CHICAGO (Reuters) - Democratic ward bosses from Chicago and its suburbs failed on Saturday to endorse a candidate to succeed former U.S. Representative Jesse Jackson Jr., creating an open primary in February for the vacant Illinois congressional seat.
None of the more than one dozen candidates received enough support from party leaders in the 2nd Congressional District at a meeting on Saturday for the endorsement, which would have given then an edge over others in a potentially crowded field.
Jackson, the son of civil rights leader and former presidential candidate Reverend Jesse Jackson, resigned in November after 17 years in Congress amid a federal ethics probe and concerns over his mental health.
Veteran political observers had said ahead of the meeting that no one had locked up the endorsement, which if delivered could have made a candidate a front-runner, but not guaranteed victor, in the crowded primary fight to replace Jackson.
The district has 428,000 registered voters in Cook, Kankakee and Will counties. Whoever wins the February 26 Democratic primary is almost certain to win the April 9 special general election in the solidly Democratic district.
It remains unclear how many Democrats will run in the primary to replace Jackson. Filing for the race will be open in early January.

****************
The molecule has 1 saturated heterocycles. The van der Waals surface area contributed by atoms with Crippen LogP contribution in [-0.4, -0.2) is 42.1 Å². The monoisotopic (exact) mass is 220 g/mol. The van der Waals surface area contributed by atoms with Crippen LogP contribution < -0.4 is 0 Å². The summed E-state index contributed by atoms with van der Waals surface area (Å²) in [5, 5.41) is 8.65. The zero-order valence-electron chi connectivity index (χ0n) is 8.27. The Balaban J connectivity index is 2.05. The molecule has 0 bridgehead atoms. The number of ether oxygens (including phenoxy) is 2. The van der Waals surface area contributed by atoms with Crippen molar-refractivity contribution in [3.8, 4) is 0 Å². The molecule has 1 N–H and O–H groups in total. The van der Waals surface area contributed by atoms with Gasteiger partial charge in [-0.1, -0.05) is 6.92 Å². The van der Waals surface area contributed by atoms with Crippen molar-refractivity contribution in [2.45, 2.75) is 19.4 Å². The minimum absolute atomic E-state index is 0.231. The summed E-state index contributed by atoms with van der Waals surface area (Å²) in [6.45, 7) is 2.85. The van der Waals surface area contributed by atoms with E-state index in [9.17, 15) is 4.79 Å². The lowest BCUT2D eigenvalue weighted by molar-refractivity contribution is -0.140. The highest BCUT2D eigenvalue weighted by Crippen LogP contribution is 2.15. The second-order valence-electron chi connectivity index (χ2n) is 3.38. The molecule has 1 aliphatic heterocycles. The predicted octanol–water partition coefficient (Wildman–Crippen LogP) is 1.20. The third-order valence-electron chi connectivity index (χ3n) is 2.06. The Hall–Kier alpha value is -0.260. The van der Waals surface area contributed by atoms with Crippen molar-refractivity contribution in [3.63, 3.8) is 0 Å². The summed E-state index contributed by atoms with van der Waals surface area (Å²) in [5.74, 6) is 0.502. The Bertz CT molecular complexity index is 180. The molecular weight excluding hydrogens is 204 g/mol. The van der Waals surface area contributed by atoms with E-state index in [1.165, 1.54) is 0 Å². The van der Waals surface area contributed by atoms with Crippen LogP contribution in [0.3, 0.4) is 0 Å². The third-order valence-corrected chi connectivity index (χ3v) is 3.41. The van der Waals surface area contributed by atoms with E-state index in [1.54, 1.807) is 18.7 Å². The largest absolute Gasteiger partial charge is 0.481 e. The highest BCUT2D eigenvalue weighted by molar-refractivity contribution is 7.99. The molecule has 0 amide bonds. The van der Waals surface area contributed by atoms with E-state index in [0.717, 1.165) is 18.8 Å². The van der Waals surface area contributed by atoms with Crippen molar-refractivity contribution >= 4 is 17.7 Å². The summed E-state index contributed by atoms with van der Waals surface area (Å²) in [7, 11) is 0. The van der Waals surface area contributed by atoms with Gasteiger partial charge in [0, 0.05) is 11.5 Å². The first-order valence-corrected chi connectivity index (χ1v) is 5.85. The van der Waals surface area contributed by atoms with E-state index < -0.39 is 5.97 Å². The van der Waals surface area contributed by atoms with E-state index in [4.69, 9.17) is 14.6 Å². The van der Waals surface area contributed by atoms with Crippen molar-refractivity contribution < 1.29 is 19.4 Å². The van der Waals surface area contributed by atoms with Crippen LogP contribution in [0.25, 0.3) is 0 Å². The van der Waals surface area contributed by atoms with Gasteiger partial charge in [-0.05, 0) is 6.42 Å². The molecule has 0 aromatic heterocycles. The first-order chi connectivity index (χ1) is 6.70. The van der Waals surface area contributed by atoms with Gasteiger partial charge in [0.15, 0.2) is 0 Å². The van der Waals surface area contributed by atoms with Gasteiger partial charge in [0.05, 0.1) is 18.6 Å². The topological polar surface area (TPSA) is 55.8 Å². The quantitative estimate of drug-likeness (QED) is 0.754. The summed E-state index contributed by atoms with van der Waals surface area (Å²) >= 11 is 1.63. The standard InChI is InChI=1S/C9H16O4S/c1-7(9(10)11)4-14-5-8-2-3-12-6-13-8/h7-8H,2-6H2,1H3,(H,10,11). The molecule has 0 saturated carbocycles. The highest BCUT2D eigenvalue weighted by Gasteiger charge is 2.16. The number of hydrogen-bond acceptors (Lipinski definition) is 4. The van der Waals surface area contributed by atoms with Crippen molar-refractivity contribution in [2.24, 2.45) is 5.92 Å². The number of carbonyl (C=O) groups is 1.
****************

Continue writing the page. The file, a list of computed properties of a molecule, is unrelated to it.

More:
The expected candidates include former U.S. Representative Debbie Halvorson, who lost to Jackson in the Democratic primary this year, and Chicago Alderman Anthony Beale.
Jesse Jackson Jr.’s wife, Chicago Alderman Sandi Jackson, has said she would not seek to succeed him.
“Congressional seats in the Chicago area don’t come open that often,” said Chris Mooney, a political scientist at the University of Illinois, Springfield.
“People get in and they stay in. So when one comes up, there are a lot of people who want to get in there,” Mooney said.
The last Chicago-area congressional vacancy was in 2009, when Rahm Emanuel left the House to become President Barack Obama’s chief of staff.
Critics of the slating process said it tends to anoint candidates based on their political clout more than their merit.
Dick Simpson, a former Chicago alderman and now head of the political science department at the University of Illinois, Chicago, called the field of candidates “a pretty reasonable crop in terms of position and background.”
They include one candidate with a troubled past, former congressman Mel Reynolds, and another with an uncertain future, state Senator Donne Trotter.
Trotter was arrested in December at O‘Hare International Airport in Chicago after he tried to bring a handgun and ammunition onto an airplane - a felony.
Reynolds, who was forced to resign in 1995 after he was convicted of sexual assault and other charges, is running under the slogan, “Redemption.”
Editing by David Bailey, Cynthia Johnston, Lisa Shumaker and Paul Simao